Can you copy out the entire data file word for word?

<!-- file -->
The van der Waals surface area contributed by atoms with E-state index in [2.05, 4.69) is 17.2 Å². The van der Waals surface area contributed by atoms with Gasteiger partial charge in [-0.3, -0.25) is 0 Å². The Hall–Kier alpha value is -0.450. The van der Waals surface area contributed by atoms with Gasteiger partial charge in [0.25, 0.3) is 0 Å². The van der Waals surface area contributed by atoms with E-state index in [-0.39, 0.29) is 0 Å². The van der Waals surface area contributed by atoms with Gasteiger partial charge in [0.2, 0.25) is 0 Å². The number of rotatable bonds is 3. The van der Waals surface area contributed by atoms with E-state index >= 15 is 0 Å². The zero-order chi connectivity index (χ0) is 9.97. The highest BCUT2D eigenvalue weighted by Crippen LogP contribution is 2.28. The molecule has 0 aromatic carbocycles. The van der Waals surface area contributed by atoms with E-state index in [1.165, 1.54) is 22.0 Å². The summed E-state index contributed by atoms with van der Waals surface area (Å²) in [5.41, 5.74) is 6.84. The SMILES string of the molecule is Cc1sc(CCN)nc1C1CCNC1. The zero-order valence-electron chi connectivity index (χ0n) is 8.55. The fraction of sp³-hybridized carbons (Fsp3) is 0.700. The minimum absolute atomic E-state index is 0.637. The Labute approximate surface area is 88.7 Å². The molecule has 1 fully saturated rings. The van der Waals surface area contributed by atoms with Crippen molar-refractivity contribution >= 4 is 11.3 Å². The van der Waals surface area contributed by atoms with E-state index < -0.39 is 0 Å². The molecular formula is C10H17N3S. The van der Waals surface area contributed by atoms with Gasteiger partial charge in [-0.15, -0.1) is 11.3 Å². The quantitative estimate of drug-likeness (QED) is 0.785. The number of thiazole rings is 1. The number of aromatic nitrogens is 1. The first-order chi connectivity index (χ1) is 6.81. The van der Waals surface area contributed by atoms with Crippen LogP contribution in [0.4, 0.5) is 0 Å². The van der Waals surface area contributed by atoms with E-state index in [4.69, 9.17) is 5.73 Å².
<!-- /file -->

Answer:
The van der Waals surface area contributed by atoms with E-state index in [2.05, 4.69) is 17.2 Å². The van der Waals surface area contributed by atoms with Gasteiger partial charge in [-0.3, -0.25) is 0 Å². The Hall–Kier alpha value is -0.450. The van der Waals surface area contributed by atoms with Gasteiger partial charge in [0.25, 0.3) is 0 Å². The van der Waals surface area contributed by atoms with E-state index in [-0.39, 0.29) is 0 Å². The van der Waals surface area contributed by atoms with Gasteiger partial charge in [0.2, 0.25) is 0 Å². The number of rotatable bonds is 3. The van der Waals surface area contributed by atoms with E-state index >= 15 is 0 Å². The zero-order chi connectivity index (χ0) is 9.97. The highest BCUT2D eigenvalue weighted by Crippen LogP contribution is 2.28. The molecule has 0 aromatic carbocycles. The van der Waals surface area contributed by atoms with E-state index in [1.165, 1.54) is 22.0 Å². The summed E-state index contributed by atoms with van der Waals surface area (Å²) in [5.41, 5.74) is 6.84. The SMILES string of the molecule is Cc1sc(CCN)nc1C1CCNC1. The zero-order valence-electron chi connectivity index (χ0n) is 8.55. The fraction of sp³-hybridized carbons (Fsp3) is 0.700. The minimum absolute atomic E-state index is 0.637. The Labute approximate surface area is 88.7 Å². The molecule has 1 fully saturated rings. The van der Waals surface area contributed by atoms with Crippen molar-refractivity contribution >= 4 is 11.3 Å². The van der Waals surface area contributed by atoms with E-state index < -0.39 is 0 Å². The molecular formula is C10H17N3S. The van der Waals surface area contributed by atoms with Gasteiger partial charge in [-0.15, -0.1) is 11.3 Å². The quantitative estimate of drug-likeness (QED) is 0.785. The number of thiazole rings is 1. The number of aromatic nitrogens is 1. The first-order chi connectivity index (χ1) is 6.81. The van der Waals surface area contributed by atoms with Crippen LogP contribution in [0.4, 0.5) is 0 Å². The van der Waals surface area contributed by atoms with E-state index in [4.69, 9.17) is 5.73 Å².